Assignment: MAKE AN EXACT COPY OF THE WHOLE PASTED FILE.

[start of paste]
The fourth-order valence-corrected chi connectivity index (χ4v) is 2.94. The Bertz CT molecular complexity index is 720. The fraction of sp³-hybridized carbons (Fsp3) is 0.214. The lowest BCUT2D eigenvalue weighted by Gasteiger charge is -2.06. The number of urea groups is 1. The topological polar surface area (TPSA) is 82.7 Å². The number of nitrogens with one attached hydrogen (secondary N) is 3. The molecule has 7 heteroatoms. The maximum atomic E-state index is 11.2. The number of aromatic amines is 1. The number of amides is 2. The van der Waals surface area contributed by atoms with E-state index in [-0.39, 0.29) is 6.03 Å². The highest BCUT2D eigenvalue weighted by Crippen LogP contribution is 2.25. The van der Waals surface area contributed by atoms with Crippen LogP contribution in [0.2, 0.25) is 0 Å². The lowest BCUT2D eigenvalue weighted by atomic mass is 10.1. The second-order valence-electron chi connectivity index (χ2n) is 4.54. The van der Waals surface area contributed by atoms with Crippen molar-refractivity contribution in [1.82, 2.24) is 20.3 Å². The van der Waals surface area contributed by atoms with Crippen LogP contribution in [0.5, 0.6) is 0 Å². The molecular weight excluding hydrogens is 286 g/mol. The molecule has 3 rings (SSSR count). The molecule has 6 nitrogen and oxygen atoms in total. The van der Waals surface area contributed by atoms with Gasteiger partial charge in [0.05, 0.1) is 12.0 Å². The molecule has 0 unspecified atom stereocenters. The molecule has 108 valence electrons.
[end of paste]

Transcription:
The fourth-order valence-corrected chi connectivity index (χ4v) is 2.94. The Bertz CT molecular complexity index is 720. The fraction of sp³-hybridized carbons (Fsp3) is 0.214. The lowest BCUT2D eigenvalue weighted by Gasteiger charge is -2.06. The number of urea groups is 1. The topological polar surface area (TPSA) is 82.7 Å². The number of nitrogens with one attached hydrogen (secondary N) is 3. The molecule has 7 heteroatoms. The maximum atomic E-state index is 11.2. The number of aromatic amines is 1. The number of amides is 2. The van der Waals surface area contributed by atoms with E-state index in [-0.39, 0.29) is 6.03 Å². The highest BCUT2D eigenvalue weighted by Crippen LogP contribution is 2.25. The van der Waals surface area contributed by atoms with Crippen LogP contribution in [0.2, 0.25) is 0 Å². The lowest BCUT2D eigenvalue weighted by atomic mass is 10.1. The second-order valence-electron chi connectivity index (χ2n) is 4.54. The van der Waals surface area contributed by atoms with Crippen molar-refractivity contribution in [1.82, 2.24) is 20.3 Å². The van der Waals surface area contributed by atoms with Crippen LogP contribution in [0.5, 0.6) is 0 Å². The molecular weight excluding hydrogens is 286 g/mol. The molecule has 3 rings (SSSR count). The molecule has 6 nitrogen and oxygen atoms in total. The van der Waals surface area contributed by atoms with Gasteiger partial charge in [0.05, 0.1) is 12.0 Å². The molecule has 0 unspecified atom stereocenters. The molecule has 108 valence electrons.